The software subroutine 67 triggered by a signal on line 66 checks if the input is a terminal. This information is derived directly from a netlist or schematic symbol that is associated with the input. If the input is a terminal, it is entered into the Table 1A by subroutine 69. Otherwise, subroutine 72 checks whether it is a signal name. If the input is a signalname, then it is entered in the SIGNAL column of Table 1A and control is returned to the beginning of the program as illustrated in the flowchart of FIG. 6 by signal lines 75 and 86.
If input signal 60a is a request to add an existing design element to the simulation then the associated USED column of Table 1A is marked "YES" by subroutine 82. Subroutine 79 checks whether a design element should be removed from the simulation. If the input on line 60a is a simulation delete command then program subroutine 79 via subroutine deletes the "YES"in the USED column of the selected design elements. If subroutine 84 detects that the designer entered input 60a is a request to switch to simulation mode of operation then the program creating Table 3 is activated via signal line 88. Otherwise, the program returns to the beginning of the flowchart in FIG. 6 to await input.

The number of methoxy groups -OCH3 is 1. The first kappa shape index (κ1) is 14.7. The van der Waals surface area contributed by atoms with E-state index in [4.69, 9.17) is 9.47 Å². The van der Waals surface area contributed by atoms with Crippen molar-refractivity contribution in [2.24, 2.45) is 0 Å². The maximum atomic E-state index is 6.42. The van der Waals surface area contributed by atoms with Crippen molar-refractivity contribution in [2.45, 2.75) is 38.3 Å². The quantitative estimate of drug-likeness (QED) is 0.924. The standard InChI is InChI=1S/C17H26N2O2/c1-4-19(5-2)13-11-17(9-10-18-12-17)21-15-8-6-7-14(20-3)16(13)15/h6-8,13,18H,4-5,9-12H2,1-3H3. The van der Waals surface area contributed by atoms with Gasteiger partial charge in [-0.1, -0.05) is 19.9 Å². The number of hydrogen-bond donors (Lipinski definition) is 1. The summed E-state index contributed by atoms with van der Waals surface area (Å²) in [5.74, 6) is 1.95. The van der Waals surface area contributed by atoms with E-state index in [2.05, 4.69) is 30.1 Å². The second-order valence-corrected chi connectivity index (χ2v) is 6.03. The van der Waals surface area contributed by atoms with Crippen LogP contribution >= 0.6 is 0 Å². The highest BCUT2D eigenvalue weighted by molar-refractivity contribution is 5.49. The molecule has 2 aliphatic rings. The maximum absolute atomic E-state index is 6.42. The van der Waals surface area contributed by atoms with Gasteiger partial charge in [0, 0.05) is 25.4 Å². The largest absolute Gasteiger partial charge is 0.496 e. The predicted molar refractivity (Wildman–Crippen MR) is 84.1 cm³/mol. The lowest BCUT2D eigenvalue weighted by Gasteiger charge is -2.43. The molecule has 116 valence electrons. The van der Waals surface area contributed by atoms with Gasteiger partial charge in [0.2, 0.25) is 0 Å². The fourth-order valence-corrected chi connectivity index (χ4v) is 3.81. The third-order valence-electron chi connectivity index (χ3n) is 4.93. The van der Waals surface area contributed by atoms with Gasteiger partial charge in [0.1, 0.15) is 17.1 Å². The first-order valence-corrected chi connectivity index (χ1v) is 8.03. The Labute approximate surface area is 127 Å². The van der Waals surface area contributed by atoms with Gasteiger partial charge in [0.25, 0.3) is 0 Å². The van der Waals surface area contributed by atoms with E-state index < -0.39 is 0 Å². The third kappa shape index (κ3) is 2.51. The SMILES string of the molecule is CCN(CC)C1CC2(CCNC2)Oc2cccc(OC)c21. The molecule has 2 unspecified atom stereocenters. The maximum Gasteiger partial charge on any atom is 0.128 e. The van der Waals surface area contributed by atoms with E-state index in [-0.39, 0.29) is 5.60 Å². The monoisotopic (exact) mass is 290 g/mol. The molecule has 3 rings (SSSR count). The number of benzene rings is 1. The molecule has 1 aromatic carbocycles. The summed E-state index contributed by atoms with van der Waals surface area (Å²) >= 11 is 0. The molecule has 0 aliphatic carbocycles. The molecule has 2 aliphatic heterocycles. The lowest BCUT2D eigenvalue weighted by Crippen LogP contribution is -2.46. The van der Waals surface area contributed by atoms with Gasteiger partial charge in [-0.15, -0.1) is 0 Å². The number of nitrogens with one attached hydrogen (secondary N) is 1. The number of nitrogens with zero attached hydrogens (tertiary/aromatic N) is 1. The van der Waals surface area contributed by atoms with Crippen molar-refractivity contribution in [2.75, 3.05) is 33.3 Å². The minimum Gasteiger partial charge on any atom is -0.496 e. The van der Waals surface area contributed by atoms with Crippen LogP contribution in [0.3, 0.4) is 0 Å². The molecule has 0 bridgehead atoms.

It should be clear to those skilled in the use of computer aided design howa netlist similar to Table 1B is generated. Such netlists are generated by a number of different companies such as ALDEC Company and Personal CAD Systems.
The simulator 14 is comprised of two programs; one that creates design simulation program table and another that executes the subroutines in the Table 3. The executing program portion of the simulator 14 may be providedby any of the known simulator programs such as SUSIE available from ALDEC of Newbury Park, Calif. The program for creating Table 3 will be describedhereinafter with reference to FIG. 7.